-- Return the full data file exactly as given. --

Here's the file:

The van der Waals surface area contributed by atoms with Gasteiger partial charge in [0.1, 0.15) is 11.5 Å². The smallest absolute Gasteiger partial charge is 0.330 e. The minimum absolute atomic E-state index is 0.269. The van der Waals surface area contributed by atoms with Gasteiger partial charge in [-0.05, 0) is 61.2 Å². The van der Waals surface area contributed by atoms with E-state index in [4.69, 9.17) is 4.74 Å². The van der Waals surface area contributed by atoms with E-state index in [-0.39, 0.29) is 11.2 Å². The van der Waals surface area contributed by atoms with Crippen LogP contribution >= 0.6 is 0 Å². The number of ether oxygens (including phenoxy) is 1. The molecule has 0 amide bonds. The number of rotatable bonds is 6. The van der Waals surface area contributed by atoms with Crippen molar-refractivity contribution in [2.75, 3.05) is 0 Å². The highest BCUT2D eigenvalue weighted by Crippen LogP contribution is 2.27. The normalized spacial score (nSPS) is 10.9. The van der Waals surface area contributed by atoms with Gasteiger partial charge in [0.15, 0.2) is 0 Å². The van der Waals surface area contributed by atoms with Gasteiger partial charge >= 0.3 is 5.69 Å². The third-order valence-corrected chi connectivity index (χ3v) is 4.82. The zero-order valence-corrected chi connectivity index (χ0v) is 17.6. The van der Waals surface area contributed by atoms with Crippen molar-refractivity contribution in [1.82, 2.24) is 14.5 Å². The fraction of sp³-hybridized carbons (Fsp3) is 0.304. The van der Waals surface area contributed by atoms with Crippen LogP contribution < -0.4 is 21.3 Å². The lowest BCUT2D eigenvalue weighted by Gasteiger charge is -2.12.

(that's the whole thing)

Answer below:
The van der Waals surface area contributed by atoms with Gasteiger partial charge in [0.1, 0.15) is 11.5 Å². The smallest absolute Gasteiger partial charge is 0.330 e. The minimum absolute atomic E-state index is 0.269. The van der Waals surface area contributed by atoms with Gasteiger partial charge in [-0.05, 0) is 61.2 Å². The van der Waals surface area contributed by atoms with E-state index in [4.69, 9.17) is 4.74 Å². The van der Waals surface area contributed by atoms with E-state index in [-0.39, 0.29) is 11.2 Å². The van der Waals surface area contributed by atoms with Crippen LogP contribution >= 0.6 is 0 Å². The number of ether oxygens (including phenoxy) is 1. The molecule has 0 amide bonds. The number of rotatable bonds is 6. The van der Waals surface area contributed by atoms with Crippen molar-refractivity contribution in [2.75, 3.05) is 0 Å². The highest BCUT2D eigenvalue weighted by Crippen LogP contribution is 2.27. The normalized spacial score (nSPS) is 10.9. The van der Waals surface area contributed by atoms with Gasteiger partial charge in [0.15, 0.2) is 0 Å². The van der Waals surface area contributed by atoms with Gasteiger partial charge >= 0.3 is 5.69 Å². The third-order valence-corrected chi connectivity index (χ3v) is 4.82. The zero-order valence-corrected chi connectivity index (χ0v) is 17.6. The van der Waals surface area contributed by atoms with Crippen molar-refractivity contribution in [1.82, 2.24) is 14.5 Å². The fraction of sp³-hybridized carbons (Fsp3) is 0.304. The van der Waals surface area contributed by atoms with Crippen LogP contribution < -0.4 is 21.3 Å². The lowest BCUT2D eigenvalue weighted by Gasteiger charge is -2.12.